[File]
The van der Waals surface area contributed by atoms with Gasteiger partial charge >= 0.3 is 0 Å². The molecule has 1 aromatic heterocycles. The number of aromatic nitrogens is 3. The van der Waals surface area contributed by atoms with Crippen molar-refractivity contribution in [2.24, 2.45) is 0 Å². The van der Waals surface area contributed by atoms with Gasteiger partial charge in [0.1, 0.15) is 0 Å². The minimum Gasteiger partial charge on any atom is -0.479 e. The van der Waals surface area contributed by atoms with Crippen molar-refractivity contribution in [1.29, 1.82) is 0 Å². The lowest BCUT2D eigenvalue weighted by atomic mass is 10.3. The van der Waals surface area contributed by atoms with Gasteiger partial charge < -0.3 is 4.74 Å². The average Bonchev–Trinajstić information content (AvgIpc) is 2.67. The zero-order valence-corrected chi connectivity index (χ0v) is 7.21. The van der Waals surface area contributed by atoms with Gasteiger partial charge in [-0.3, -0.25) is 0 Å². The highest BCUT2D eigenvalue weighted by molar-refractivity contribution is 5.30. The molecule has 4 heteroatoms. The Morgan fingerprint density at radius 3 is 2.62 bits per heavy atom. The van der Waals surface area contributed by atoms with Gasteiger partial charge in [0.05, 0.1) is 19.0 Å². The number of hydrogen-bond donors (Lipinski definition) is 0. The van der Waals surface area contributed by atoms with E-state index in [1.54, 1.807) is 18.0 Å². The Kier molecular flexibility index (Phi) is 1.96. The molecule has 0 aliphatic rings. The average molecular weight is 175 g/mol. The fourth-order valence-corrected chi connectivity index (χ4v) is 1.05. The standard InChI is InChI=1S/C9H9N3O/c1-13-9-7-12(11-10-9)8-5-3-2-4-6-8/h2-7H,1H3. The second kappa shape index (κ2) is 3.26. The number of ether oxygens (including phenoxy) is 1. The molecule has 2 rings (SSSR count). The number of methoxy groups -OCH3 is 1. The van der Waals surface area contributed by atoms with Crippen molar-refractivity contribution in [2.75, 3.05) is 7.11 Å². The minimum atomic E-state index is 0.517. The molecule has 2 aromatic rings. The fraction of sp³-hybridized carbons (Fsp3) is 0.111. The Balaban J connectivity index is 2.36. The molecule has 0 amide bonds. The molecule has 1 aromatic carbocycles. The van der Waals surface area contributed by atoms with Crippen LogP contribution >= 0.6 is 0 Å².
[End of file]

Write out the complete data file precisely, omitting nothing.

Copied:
The van der Waals surface area contributed by atoms with Gasteiger partial charge >= 0.3 is 0 Å². The molecule has 1 aromatic heterocycles. The number of aromatic nitrogens is 3. The van der Waals surface area contributed by atoms with Crippen molar-refractivity contribution in [2.24, 2.45) is 0 Å². The van der Waals surface area contributed by atoms with Gasteiger partial charge in [0.1, 0.15) is 0 Å². The minimum Gasteiger partial charge on any atom is -0.479 e. The van der Waals surface area contributed by atoms with Crippen molar-refractivity contribution in [1.29, 1.82) is 0 Å². The lowest BCUT2D eigenvalue weighted by atomic mass is 10.3. The van der Waals surface area contributed by atoms with Gasteiger partial charge < -0.3 is 4.74 Å². The average Bonchev–Trinajstić information content (AvgIpc) is 2.67. The zero-order valence-corrected chi connectivity index (χ0v) is 7.21. The van der Waals surface area contributed by atoms with Gasteiger partial charge in [-0.3, -0.25) is 0 Å². The highest BCUT2D eigenvalue weighted by molar-refractivity contribution is 5.30. The molecule has 4 heteroatoms. The Morgan fingerprint density at radius 3 is 2.62 bits per heavy atom. The van der Waals surface area contributed by atoms with Gasteiger partial charge in [0.05, 0.1) is 19.0 Å². The number of hydrogen-bond donors (Lipinski definition) is 0. The van der Waals surface area contributed by atoms with E-state index in [1.54, 1.807) is 18.0 Å². The Kier molecular flexibility index (Phi) is 1.96. The molecule has 0 aliphatic rings. The average molecular weight is 175 g/mol. The fourth-order valence-corrected chi connectivity index (χ4v) is 1.05. The standard InChI is InChI=1S/C9H9N3O/c1-13-9-7-12(11-10-9)8-5-3-2-4-6-8/h2-7H,1H3. The second kappa shape index (κ2) is 3.26. The number of ether oxygens (including phenoxy) is 1. The molecule has 2 rings (SSSR count). The number of methoxy groups -OCH3 is 1. The van der Waals surface area contributed by atoms with Crippen molar-refractivity contribution in [2.75, 3.05) is 7.11 Å². The minimum atomic E-state index is 0.517. The molecule has 2 aromatic rings. The fraction of sp³-hybridized carbons (Fsp3) is 0.111. The Balaban J connectivity index is 2.36. The molecule has 0 amide bonds. The molecule has 1 aromatic carbocycles. The van der Waals surface area contributed by atoms with Crippen LogP contribution >= 0.6 is 0 Å².